In America’s biolabs, hundreds of accidents have gone undisclosed to the public.
It started with a bold idea. “Someone finally convinced me to do something really, really stupid,” virologist Ron Fouchier told Scientific American in 2011. Fouchier, of Erasmus Medical Center in Rotterdam, and another scientist, Yoshihiro Kawaoka of the University of Wisconsin–Madison, had separately tweaked the H5N1 virus — an influenza that primarily infects birds — in a way that made it spread more easily in ferrets. H5N1 is a prime pandemic candidate, and ferrets are often used as proxies for humans in flu experiments. When word got out that the two scientists were planning to publish papers detailing their experiments, making a blueprint available to the world, the outcry was extreme. The scientists were trying to better understand H5N1 in order to prevent a pandemic, but critics worried that their experiments could instead cause one — or provide would-be bioterrorists with an outbreak manufacturing guide.
The New York Times ran an editorial titled “An Engineered Doomsday.” The backlash was so severe that in 2012, Kawaoka, Fouchier, and other prominent flu scientists voluntarily agreed to pause the transmissibility work. The debacle prompted an overhaul of policies, now being reconsidered in the wake of the coronavirus pandemic, governing work with so-called gain-of-function research of concern.
The story is well known. And yet, what happened next has never been reported in its entirety.
Early on, Fouchier told Science that he had created “probably one of the most dangerous viruses you can make.” But after controversy broke out, as the science communicator Peter Sandman has written, Fouchier and his supporters shifted to downplaying the danger. In early 2013, flu scientists ended their voluntary pause, arguing that when the research was done at enhanced biosafety level 3, or BSL3+, the benefits outweighed the risks. Kawaoka, who was normally the more taciturn of the two, hosted journalists in his lab, where he explained his safety procedures. “The influenza virus is sensitive to detergent,” he reportedly said while explaining the process of showering out. “They die.” A biosafety staffer at the University of Wisconsin got up before a university audience to dispel what she called myths about lab oversight. The address was broadcast on local television.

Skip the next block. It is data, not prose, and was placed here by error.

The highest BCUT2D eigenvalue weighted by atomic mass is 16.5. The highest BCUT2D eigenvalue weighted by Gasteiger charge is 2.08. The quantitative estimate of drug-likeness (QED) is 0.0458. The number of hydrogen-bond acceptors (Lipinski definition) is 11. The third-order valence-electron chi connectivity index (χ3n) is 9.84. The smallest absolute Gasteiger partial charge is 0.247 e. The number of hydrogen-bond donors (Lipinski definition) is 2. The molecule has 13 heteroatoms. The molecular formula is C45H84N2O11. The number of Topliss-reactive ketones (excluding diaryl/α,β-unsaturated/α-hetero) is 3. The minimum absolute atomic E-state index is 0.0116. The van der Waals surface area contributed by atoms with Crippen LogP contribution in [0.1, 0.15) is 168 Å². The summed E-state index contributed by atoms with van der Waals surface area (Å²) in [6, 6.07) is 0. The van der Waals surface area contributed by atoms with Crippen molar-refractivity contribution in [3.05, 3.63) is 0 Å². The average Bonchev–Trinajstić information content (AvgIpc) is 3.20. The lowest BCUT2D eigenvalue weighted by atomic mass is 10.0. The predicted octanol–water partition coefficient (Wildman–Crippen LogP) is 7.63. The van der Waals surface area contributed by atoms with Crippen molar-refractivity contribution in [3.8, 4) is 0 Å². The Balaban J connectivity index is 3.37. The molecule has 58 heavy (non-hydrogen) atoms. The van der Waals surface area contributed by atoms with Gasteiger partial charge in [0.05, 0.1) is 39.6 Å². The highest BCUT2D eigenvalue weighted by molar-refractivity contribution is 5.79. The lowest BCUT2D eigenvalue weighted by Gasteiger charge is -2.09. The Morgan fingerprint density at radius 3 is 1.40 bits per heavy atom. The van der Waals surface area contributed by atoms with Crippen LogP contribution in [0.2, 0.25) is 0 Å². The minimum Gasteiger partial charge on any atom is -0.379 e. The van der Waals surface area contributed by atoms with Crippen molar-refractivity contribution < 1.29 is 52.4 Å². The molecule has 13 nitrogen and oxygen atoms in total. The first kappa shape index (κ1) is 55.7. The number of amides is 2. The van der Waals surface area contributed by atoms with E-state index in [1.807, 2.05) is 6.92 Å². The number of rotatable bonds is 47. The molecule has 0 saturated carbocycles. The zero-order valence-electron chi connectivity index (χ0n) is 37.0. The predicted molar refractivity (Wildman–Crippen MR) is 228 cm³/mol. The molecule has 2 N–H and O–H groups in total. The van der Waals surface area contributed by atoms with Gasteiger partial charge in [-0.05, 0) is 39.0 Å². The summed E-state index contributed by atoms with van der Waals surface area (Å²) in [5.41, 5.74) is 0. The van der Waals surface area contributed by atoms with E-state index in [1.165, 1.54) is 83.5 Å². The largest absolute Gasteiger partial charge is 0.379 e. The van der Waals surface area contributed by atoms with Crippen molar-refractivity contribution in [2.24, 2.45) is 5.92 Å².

Then, months later, Kawaoka’s lab saw two accidents involving lab-generated flu viruses, just one week apart.
The accidents, a spill and a needle prick, carried a low risk of infection. Flu viruses are typically transferred through respiratory droplets, not skin contact or injection. Nonetheless, in letters obtained by The Intercept, staff at a funding agency accused the university of shirking biosafety precautions that Kawaoka had promised to adopt. They also demanded changes to the University of Wisconsin–Madison’s protocol for accidental lab exposures. Of particular concern was a plan to quarantine all researchers exposed to modified H5N1 at home, even if they were at high risk of infection — an approach that the funding agency administrators found so alarming that they threatened to end the lab’s grant unless the university changed course.
At the center of the debacle was the National Institutes of Health, whose National Institute of Allergy and Infectious Diseases had funded both Kawaoka’s and Fouchier’s labs. (Fouchier was a sub-awardee on a grant to a U.S. institution.) The agency oversees biosafety protocols on the same research it funds, and its oversight arm has a reputation for being timid, generally resolving issues through polite dialogue. “We want to be cautious about when we use that stick,” said Jessica Tucker, acting deputy director of NIH’s Office of Science Policy, referring to the threat of termination.
Under NIH’s guidelines on research with recombinant DNA, home quarantine is acceptable for low-risk H5N1 exposures, like the two 2013 accidents, but not for high-risk ones in which a scientist has potentially inhaled the virus. The guidelines say that lab workers exposed through their respiratory tract or mucous membranes need to be isolated in a dedicated facility, like a hospital.
With pathogens like modified H5N1, quarantining an exposed lab worker in such a facility is “a prudent precaution and reduces the risk to the worker’s family and community if they do become infected,” wrote Gregory Koblentz, director of the Biodefense Graduate Program at George Mason University’s Schar School of Policy and Government, in an email.
The University of Wisconsin–Madison did not have such a plan in place, according to the documents. In a letter to NIH, a university vice chancellor wrote that after consulting health care providers and Wisconsin health officials, administrators had determined that “a home quarantine was appropriate for all exotic influenza viruses.” Rebecca Moritz, who was with the University of Wisconsin–Madison’s Office of Biological Safety at the time, told The Intercept that the outside health experts were concerned that quarantining researchers in the hospital would put medical staff at risk and unnecessarily take up an isolation bed.
NIH alleged in a letter that university officials also worried about “the stress [hospital quarantine] would place on the laboratory worker.”